Senate proposes major environmental rollback

The Minnesota Senate Environment & Natural Resource’s Finance Division has passed their proposed Omnibus Environment and Natural Resources Policy & Finance Bill (SF 2314).

Ready to act? Sign our action alert by midnight on Tuesday, April 23, 2019.

The lengthy bill includes some policy and funding items that FMR strongly supports. Unfortunately, elsewhere in the legislation, the Senate makes severe cuts to general fund support for our core environmental agencies, raids the Environmental Trust Fund (again) and proposes some very concerning policy provisions.

Here’s what the bill includes — and what it could mean for Minnesota.  

Environmental Spending

SF 2314 cuts general fund spending on the environment and natural resources by $89.6 million compared to the last biennium — roughly a 25% cut to overall environmental spending. This represents an enormous rollback in state general funding support for our environment and natural resources.

Most of the cuts are focused on Minnesota's three front-line environmental agencies:

  • The Department of Natural Resources (17% cut): This $38.7 million funding cut would result in closing camping and other park services in at least 30-34 state parks, and all campgrounds would be closed from Labor Day to Memorial Day. Funding for invasive species inspections, Scientific & Natural Areas (SNAs) and enforcement would also be reduced. 
  • The Minnesota Pollution Control Agency (86% cut): $12.5 million in cuts would result in the elimination of recycling and composting grants, watershed monitoring, railroad emergency preparedness, permitting improvements and support for the St. Louis River/Duluth Harbor cleanup (potentially sacrificing millions in federal matching dollars). Funding for electric vehicle infrastructure, contaminated site cleanup and closed landfill cleanup is also absent from the bill.
  • The Board of Water and Soil Resources (39% cut): This $12.5 million cut will reduce on-the-ground watershed restoration projects throughout the state, including reductions in funding for wetlands conservation, invasive weed control, erosion control and support for local implementation. This cut follows other recent cuts, resulting in a $24 million overall reduction in general fund support for BWSR in just the last three years. 

In a time of a modest state budget surplus, FMR is deeply disappointed to see the Senate propose substantial cuts to core environmental programming. Unfortunately, the bill doesn't stop there. The bill also includes a renewed raid on dedicated funding and a number of concerning policy provisions. 

Raiding the Environment & Natural Resources Trust Fund (Again)

You may recall that in 2018 lawmakers raided the state’s voter-approved Environment & Natural Resources Trust Fund (ENRTF).

In response to the raid, FMR joined eight other conservation organizations in initiating a lawsuit against the state, resulting in a fix to the raid earlier this legislative session.

Unfortunately, SF 2314 raids the ENRTF all over again, in clear violation of Minnesota's constitution:

  • Violation #1 (Grants vs. loans): Subdivision 11(a) allocates $9.34 million in ENRTF funds for “…grants for wastewater treatment projects under the water infrastructure funding program.” This appropriation violates the constitution by appropriating funding via grants rather than loans.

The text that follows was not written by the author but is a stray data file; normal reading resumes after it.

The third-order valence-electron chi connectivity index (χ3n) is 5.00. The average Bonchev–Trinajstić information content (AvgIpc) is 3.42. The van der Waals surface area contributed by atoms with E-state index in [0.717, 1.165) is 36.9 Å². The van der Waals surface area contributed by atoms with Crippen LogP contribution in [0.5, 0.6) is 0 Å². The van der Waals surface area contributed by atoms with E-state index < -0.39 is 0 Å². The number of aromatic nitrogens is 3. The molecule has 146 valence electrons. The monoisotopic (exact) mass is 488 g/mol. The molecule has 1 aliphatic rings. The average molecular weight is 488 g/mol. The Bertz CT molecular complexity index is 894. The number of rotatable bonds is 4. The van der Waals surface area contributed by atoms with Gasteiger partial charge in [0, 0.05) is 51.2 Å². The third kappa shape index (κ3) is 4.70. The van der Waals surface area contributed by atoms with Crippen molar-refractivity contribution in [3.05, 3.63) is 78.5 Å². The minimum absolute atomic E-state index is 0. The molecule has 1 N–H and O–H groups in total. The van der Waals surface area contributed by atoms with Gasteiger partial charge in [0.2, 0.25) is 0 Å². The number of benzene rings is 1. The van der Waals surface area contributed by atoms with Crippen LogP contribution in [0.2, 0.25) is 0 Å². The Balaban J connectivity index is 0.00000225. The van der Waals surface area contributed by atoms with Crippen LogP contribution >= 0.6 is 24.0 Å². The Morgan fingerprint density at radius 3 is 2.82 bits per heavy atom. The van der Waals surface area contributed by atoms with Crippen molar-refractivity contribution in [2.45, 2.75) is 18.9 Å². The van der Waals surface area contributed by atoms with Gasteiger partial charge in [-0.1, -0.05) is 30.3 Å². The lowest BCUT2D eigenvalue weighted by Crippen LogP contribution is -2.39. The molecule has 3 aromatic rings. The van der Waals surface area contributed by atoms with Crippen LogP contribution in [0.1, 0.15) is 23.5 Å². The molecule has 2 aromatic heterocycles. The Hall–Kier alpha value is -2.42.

• Violation #2 (substitution): Subdivision 9(l) allocates $10 million for “state park and recreation area operations and improvements”. This violates the constitution because the authorizing statute (Minn. Stat. § 116P.03) declares that the state “may not be used as a substitute for traditional sources of funding environmental and natural resources activities…”. State park and recreation area operations and improvements have historically been funded through traditional means, making this a clear case of substitution.

Top 10 dirty water provisions of concern

SF 2314 includes hundreds of policy provisions, some of which are bipartisan reforms that FMR strongly supports. However, a number of policy items undermine longstanding protections for our environment. Our list of the “top 10” dirty-water provisions in the bill include the following:  

  1. Single-county veto of any new water quality standard (Section 110): This section requires the state to get a new “social permit” approved by all 87 county boards in Minnesota before any water quality standard can be strengthened — a nearly impossible task that would effectively block any improvements to state water standards. Curiously, the same approval would not be needed to weaken existing standards. County boards should not have de facto veto authority over science-based water quality standards. 
  2. Limiting public comment on environmental review (Section 127): This section would limit the public comment period on environmental assessment worksheets (EAWs) to 30 days unless an extension is approved by project proposers. While extensions of comment periods are infrequent, this would remove the authority of the state to extend a public comment period when it is in the best interest of the public. Local communities should be given enough time to learn about and comment on complicated EAWs that can be hundreds or thousands of pages long.